I've been away from the blog - had houseguests all last week, and work's been busy. Non-art pursuits have been taking up time too - finally finished the last Harry Potter book (and those of you out there who have read it can share my annoyance at the ending) and saw Chris Isaak at Wolf Trap last night.
So... here are some art thoughts for today.
On my last trip to New York I dropped in on the Neo Rauch show at David Zwirner. Rauch is an artist that intrigues me, because I can’t decide if I like him or not. This is odd for me – I may waffle about many things in my life but art is usually not one of them. I think he’s in my mental category of ??? along with John Currin. I’m pretty sure both artists are either doing something interesting, or are all surface and no depth. At least Rauch doesn’t have the icky vibe much of Currin’s work gives me.
Anyhow, today I saw the catalogue to the Zwirner show Neo Rauch: Renegaten) and I’m reminded that I’m still on the fence. Reading the scattershot catalogue essay didn’t help me any, though the press release is better.
[Aside : several of the reviews of this show I’ve read do little more than regurgitate this press release. Reviewers should be banned from reading press releases until after they’ve written their review, the temptation must be too great]
The mysterious randomness of the figures and environments in Rauch’s paintings simultaneously provoke and annoy me. I want to appreciate them, but I have a lingering suspicion that random is all they are. Rauch has been compared to Eric Fischl, and I can see that – like Fischl, Rauch’s paintings are somewhat awkwardly painted, and situate people in psychologically laden landscapes that are both interior and exterior (mentally and literally). However, Rauch seems to be missing the emotional impact that Fischl’s best work has for me (probably purposefully – he seems willfully dry). Unlike Fischl’s paintings of dysfunctional relationships, Rauch’s scenes are decidedly absurd. The characters seem to refuse to relate to or even acknowledge one another. You can’t see his people thinking, they have no inner lives.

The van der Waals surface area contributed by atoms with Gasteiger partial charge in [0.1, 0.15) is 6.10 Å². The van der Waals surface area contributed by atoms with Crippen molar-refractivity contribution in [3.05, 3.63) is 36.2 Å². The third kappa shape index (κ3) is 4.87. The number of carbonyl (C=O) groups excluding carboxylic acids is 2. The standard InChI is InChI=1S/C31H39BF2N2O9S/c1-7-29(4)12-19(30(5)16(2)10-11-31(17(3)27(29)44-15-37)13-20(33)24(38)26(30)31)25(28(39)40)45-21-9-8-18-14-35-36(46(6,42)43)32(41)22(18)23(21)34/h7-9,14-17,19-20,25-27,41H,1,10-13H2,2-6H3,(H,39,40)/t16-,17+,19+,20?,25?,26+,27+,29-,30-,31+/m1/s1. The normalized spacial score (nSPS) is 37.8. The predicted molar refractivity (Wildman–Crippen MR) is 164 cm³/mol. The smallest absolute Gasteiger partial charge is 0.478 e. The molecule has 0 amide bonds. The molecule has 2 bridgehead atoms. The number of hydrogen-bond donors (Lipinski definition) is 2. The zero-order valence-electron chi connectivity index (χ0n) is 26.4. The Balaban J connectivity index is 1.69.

Maybe it’s that Rauch’s people and landscapes seem so mismatched, that the people come across as cardboard cut-outs plopped into more lovingly rendered dioramas. In fact, the catalogue essay indicates that Rauch himself calls his figures “Pappkameraden – cardboard companions”. So, all of this must be intentional. But to what end?
Is there a point where open-ended turns into emptiness? From the essay by Christine Mehring :
Like with Currin, I’m stuck with the question – if these paintings aren’t ironic, what are they?
“With his workers laboring against any message, Rauch frees figurative painting from its totalitarian legacies and implications of easily accessible, partisan messages.… he restores historical specificity and authentic urgency to a play of meaning that had gotten stuck in the dead end street of irony.”
Rauch reviews : here and here.